How and why colour makes us feel
Over the course of this and last month’s Naked Neuroscience episode, we’ve discussed how colour vision works in humans, how colour vision can vary and how it’s tested for, and how our colour-sensing abilities compare with those of other animals. But what about our cultural, linguistic, and emotional associations with such a ubiquitous thing as colour? Newcastle University’s Anya Hurlbert spoke to Katie Haylor. And as it turns out, light is far from just being a visual experience…
Anya - We respond to light coming off objects in order to see objects, but we also respond to light itself and our eyes are flooded with light from the room, from the surroundings, from the environment, generally we call that ambient illumination. And the light that's flooding our retinae at the back of our eyes is also stimulating receptors that are not involved in conscious vision, are not involved in helping us to reconstruct colours of objects and recognise them. They're involved in modulating our overall mood, behavioural level of alertness, sleep/wake cycle and our overall behavioural and cognitive function. And these receptors are part of what we call the non visual pathway. So we not only see light and see objects, we also feel light and respond to it in non-visual ways.
Katie - Is this part of the reason why, say if you've got somebody who's very poorly in hospital, say they're in intensive care, and they're in a coma, maybe they're not conscious, but light is still really important in terms of stimulating their circadian rhythms, which may be a bit lacking if you're in a hospital.
Anya - Yes, exactly. In fact, getting the light environment right in hospital rooms, which are not exposed to daylight is really important and is now being made more possible by the advances in lighting technology so that light spectra can now be tuned in real time to match natural daylight. And this is really important in helping to regulate the sleep wake cycles, not only of patients but also of the staff.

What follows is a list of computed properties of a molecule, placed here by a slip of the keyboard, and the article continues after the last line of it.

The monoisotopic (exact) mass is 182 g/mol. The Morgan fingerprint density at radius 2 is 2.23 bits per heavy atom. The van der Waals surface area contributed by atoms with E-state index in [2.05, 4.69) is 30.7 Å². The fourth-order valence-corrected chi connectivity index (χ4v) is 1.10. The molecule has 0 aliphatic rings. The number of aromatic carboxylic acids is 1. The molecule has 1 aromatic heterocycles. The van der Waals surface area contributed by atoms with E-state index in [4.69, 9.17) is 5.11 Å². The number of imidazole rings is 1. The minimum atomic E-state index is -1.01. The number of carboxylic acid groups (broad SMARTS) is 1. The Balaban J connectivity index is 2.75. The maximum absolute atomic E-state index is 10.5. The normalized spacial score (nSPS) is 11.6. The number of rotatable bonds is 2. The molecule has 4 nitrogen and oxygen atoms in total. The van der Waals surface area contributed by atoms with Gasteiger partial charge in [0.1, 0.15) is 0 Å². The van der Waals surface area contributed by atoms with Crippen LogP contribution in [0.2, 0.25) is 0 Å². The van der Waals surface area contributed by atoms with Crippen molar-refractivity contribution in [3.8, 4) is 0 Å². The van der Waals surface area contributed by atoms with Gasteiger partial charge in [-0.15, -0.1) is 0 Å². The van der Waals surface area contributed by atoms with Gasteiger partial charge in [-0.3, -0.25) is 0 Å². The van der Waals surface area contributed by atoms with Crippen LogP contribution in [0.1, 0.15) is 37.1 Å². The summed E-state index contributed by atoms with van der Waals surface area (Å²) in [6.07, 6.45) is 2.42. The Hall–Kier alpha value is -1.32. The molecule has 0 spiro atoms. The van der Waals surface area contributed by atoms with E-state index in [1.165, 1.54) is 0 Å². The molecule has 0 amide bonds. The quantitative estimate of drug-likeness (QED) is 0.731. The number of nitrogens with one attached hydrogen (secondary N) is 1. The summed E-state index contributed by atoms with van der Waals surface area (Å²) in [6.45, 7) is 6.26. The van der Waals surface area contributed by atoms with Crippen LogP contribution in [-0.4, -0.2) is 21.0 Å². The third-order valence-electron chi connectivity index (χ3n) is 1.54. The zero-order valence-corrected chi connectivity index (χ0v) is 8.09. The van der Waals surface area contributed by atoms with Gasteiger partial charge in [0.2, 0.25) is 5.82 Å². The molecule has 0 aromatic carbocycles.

Katie - So from the unconscious to the conscious then, I want to ask you about emotion because colours are loaded culturally, linguistically! You know, "I just saw red", and maybe went into a rage. There is so much going on.
Anya - Yes!
Katie - What is the science behind colours affecting how we feel?
Anya - It really is true that colours, sort of more than any other visual attribute like texture, or emotion, seem to reach right down there into emotion and they have a close connection to the limbic system. And that's true anatomically. So the areas in the brain that analyse colour are actually located quite close to the deep seated emotional areas of the brain. And I don't think it's any accident, therefore, that colours readily evoke intense feelings in people. Vision scientists think that there might be a link in evolution between the emotional responses that objects aroused in us and the colours that they are. So that we developed a means of using colour as a sort of proxy for other properties of objects. And then we transferred those properties of objects to our feelings about the colours.
So that might sound sort of abstract, but we can think about the classic one of trying to find red berries amongst green foliage. So we're looking for the ripest, juciest, most maximally nutritious berry. We just scan for a deep saturated red and we find that and we pick that and that makes us survive better and it makes us feel good. So we start to associate that positive feeling with that deep saturated red. And eventually we abstract our response to the berry and apply it to the red.
Katie - Oh I see, so if a colour affects your emotion, then it can also affect your behaviour?
Anya - Yes.
Katie - If you're someone like me who loves listening to, reading about, watching interior design shows, you hear a lot about colours, you know, painting your bedroom, a certain colour, or your bathroom a certain colour. How rigorous is the science when it comes to creating your environment to be a certain colour to affect how you feel?A classic example is sleep, are there colours that are just genuinely better for sleep?
Anya - Well it's very interesting because there's so many different factors that can affect your emotional response to colour and the way it makes you sleep or the way it keeps you awake. And so teasing those apart is quite important because we have individual differences in our preferences for colour and they might depend on, in our lifetimes, which particular objects have we associated with particular colours. So I might particularly like green because my room was painted bright green when I was a child, but other people might look at green and think of snot or slime and therefore have a rather bad reaction to it. So there are individual differences in our preferences for colours. And that might influence, say, what colour we like our walls to be. That's one area.